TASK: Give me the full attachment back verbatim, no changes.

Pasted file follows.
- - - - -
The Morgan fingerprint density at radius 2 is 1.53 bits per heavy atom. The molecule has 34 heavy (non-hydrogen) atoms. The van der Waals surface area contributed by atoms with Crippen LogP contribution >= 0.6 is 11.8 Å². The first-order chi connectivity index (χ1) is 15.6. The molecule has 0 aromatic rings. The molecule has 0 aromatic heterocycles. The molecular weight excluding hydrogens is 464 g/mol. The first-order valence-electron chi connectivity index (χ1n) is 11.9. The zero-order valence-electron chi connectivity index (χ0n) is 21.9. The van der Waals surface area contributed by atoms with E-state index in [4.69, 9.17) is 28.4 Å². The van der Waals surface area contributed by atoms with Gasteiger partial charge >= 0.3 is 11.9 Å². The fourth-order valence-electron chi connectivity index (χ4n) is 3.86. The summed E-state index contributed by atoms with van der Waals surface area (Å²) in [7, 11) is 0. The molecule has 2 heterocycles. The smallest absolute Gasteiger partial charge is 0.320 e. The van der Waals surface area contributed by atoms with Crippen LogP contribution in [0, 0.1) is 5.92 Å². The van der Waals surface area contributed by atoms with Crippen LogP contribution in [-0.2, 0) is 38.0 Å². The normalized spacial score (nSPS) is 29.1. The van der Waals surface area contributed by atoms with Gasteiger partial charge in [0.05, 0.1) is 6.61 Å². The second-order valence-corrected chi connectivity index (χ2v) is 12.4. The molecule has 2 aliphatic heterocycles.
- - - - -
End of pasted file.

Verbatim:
The Morgan fingerprint density at radius 2 is 1.53 bits per heavy atom. The molecule has 34 heavy (non-hydrogen) atoms. The van der Waals surface area contributed by atoms with Crippen LogP contribution >= 0.6 is 11.8 Å². The first-order chi connectivity index (χ1) is 15.6. The molecule has 0 aromatic rings. The molecule has 0 aromatic heterocycles. The molecular weight excluding hydrogens is 464 g/mol. The first-order valence-electron chi connectivity index (χ1n) is 11.9. The zero-order valence-electron chi connectivity index (χ0n) is 21.9. The van der Waals surface area contributed by atoms with E-state index in [4.69, 9.17) is 28.4 Å². The van der Waals surface area contributed by atoms with Gasteiger partial charge >= 0.3 is 11.9 Å². The fourth-order valence-electron chi connectivity index (χ4n) is 3.86. The summed E-state index contributed by atoms with van der Waals surface area (Å²) in [7, 11) is 0. The molecule has 2 heterocycles. The smallest absolute Gasteiger partial charge is 0.320 e. The van der Waals surface area contributed by atoms with Crippen LogP contribution in [0, 0.1) is 5.92 Å². The van der Waals surface area contributed by atoms with Crippen LogP contribution in [-0.2, 0) is 38.0 Å². The normalized spacial score (nSPS) is 29.1. The van der Waals surface area contributed by atoms with Gasteiger partial charge in [0.05, 0.1) is 6.61 Å². The second-order valence-corrected chi connectivity index (χ2v) is 12.4. The molecule has 2 aliphatic heterocycles.